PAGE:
Anyway, so I’m enjoying my Mueslix (that may be an exaggeration — let’s just say I was eating my Mueslix), when suddenly I hear some kind of noise. Since I’m alone in the middle of the woods, I’m a little bit scared. But I gather my courage, look up, and … Awww, how cute! Only ten feet away from where I’m sitting there’s a family of deer drinking from a little, babbling brook thing (I’m not sure of the technical outdoorsy term). Just the mother, father, and two little baby deer lit by the reddish glow of the setting sun. It was so beautiful, so perfect, so wonderful, and I thought “Oh, I wish I had a gun.” I could’ve just … BANG BANG BANG BANG BANG! I could have shot ’em, gutted ’em, skinned ’em, then sprinkled ‘em on my cereal.

Actually, none of that story is true. Well, some of it is true. I did go camping in Maine.

No, that’s not true either. The closest I’ve come to camping in Maine is spending a few nights at the Hilton in Maui (come to think of it, that’s not very close). My point … and I do have one, is that I was being sarcastic. I don’t understand hunting at all.

1995: 145-46

But this is how it was performed in a 1994 concert recording, released in 1996 on her Taste This CD (again in my transcription):

So, and, you know, I’m back on tour, which is fun, but I took a little time off between shooting the show and then coming out on tour. I went, um, camping, which was … I hadn’t ever done that … which was an amazing experience. I went to an amazing place, which was … Montana. I don’t know if anyone has been to Montana, but … [C: A]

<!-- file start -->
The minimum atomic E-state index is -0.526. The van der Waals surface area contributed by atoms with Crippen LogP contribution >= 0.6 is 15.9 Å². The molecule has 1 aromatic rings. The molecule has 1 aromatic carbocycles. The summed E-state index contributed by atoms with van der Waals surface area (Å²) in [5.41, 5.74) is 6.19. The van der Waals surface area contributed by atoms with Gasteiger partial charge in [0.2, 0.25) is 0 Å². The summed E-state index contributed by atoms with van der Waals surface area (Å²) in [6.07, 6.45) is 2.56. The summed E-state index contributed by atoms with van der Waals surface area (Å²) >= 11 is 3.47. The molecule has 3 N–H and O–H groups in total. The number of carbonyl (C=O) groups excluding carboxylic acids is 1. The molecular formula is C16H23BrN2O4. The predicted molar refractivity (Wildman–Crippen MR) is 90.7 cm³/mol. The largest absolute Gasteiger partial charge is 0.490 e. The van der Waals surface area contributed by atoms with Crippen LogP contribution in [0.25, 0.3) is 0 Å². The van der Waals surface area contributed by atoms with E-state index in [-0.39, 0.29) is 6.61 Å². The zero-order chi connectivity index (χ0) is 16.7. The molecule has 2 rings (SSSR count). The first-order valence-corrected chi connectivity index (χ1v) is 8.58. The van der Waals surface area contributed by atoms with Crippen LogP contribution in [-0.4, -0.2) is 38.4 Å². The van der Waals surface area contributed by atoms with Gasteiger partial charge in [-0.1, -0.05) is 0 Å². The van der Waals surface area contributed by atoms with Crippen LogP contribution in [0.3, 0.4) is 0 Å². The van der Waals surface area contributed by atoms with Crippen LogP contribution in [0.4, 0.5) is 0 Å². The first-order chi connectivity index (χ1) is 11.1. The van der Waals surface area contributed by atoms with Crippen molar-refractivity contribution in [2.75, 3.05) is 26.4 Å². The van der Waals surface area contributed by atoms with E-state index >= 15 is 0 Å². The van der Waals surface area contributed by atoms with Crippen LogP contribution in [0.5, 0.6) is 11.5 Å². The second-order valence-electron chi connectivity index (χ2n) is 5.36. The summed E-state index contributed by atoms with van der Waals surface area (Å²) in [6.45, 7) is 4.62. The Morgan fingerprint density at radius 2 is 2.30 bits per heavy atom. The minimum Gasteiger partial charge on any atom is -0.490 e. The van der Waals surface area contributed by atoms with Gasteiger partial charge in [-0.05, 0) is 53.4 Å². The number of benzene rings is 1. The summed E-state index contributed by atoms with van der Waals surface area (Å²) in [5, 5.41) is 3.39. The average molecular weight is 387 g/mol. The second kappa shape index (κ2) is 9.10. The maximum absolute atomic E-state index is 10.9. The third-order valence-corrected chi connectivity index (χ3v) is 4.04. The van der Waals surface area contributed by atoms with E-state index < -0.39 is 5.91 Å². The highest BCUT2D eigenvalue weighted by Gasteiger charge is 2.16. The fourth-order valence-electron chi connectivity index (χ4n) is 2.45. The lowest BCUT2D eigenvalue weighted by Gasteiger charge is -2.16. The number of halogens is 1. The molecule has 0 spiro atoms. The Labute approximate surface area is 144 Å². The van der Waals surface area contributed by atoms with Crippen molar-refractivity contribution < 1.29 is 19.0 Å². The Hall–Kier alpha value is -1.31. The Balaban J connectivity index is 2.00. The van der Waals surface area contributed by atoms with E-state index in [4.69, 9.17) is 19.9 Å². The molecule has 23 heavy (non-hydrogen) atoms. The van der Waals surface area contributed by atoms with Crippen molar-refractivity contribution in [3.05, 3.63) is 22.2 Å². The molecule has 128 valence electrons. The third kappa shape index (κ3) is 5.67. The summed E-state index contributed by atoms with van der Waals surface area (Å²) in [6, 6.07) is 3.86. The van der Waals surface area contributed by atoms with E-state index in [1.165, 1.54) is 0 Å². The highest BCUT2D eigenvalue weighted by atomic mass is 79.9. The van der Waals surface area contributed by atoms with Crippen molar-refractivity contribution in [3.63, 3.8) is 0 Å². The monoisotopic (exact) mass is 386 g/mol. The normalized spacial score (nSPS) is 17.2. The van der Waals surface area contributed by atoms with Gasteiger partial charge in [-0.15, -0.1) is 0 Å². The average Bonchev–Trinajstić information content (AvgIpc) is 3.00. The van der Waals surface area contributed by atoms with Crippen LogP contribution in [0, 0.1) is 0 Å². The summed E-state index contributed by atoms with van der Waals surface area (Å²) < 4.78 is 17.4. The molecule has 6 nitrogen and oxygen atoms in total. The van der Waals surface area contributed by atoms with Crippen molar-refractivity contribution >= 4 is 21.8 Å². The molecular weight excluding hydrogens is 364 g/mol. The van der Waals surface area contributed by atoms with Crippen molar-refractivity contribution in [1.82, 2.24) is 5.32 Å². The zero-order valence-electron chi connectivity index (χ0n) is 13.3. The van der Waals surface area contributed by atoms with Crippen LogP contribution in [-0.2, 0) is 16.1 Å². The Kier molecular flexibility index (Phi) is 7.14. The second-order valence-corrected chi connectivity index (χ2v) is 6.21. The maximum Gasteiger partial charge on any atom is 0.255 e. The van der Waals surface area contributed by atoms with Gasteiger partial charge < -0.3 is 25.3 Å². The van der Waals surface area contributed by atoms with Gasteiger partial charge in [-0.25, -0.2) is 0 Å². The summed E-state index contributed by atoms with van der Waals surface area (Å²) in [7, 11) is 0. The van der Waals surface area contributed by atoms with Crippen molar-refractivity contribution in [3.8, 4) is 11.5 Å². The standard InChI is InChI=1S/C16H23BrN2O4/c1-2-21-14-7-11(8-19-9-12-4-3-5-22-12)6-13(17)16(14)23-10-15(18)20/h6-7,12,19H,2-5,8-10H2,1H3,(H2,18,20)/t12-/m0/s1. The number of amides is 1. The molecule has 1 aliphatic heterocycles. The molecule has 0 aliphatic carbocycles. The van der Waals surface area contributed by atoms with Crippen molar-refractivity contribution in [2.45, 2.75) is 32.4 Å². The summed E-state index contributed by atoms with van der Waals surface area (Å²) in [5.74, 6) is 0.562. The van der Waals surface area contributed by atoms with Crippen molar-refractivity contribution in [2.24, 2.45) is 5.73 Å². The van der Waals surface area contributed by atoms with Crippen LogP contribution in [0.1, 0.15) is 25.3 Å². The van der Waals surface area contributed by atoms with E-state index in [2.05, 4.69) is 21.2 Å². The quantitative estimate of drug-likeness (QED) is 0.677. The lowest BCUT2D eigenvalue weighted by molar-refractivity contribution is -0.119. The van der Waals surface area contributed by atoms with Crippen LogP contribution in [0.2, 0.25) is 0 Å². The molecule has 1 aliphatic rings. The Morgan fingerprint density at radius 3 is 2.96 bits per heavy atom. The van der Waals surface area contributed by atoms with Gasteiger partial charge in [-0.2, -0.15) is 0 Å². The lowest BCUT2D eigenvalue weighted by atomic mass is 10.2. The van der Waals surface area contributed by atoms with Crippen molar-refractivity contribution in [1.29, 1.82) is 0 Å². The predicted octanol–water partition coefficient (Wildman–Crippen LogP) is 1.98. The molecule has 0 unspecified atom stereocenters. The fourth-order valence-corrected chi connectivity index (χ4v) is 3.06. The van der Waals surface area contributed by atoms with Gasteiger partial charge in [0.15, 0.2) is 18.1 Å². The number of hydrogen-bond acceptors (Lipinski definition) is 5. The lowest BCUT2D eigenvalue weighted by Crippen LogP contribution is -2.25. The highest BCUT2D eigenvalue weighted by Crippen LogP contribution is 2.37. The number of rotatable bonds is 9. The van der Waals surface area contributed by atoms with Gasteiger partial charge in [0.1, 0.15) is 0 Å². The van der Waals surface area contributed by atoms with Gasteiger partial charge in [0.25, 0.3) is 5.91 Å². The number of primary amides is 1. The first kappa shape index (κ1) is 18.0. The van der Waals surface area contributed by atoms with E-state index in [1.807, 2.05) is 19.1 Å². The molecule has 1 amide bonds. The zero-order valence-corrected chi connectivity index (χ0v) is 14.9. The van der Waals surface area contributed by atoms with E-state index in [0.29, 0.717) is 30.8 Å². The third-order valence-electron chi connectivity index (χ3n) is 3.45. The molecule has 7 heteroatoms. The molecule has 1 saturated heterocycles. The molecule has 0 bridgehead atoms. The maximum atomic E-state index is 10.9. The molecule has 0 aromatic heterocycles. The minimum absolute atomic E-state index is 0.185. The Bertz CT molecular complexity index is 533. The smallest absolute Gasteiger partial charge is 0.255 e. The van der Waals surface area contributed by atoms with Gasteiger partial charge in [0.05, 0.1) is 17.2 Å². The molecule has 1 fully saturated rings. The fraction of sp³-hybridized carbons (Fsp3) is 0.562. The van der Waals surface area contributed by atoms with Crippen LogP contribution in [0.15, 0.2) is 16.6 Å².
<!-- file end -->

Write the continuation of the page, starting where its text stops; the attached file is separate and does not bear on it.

It is gorgeous. I have never seen anything like it. And, um …
[bashful chuckle] I’m sorry. Maine. I was in Maine. [L]
It is beautiful, and I’ve never seen any place like it. It is so special. Anyways, the story still applies. I’m camping, and … [L]
I woke up — and I never wake up this early — but I woke up to watch the sunset. I’m sitting in front of my tent … [L]
and, uh…
I’m eating some, just, breakfast, some type of Mueslix or some kind of outdoorsy, just healthy and … just from my hand, I didn’t even have a bowl. I had milk … [L]
and the Mueslix, and just a spoon made from wood. Anyways, so I’m [L]
I’m having my Mueslix and I hear some kind of noise, and of course I’m kind of scared, and I look, and, I’m telling you, like right, well like ten feet away from where I’m standing there is a family of deer drinking from a little babbling brook thing that was there. Just a mother, father, two little baby deer, and I thought “Oh, I wish I had a gun.” Cause it’s right … [L]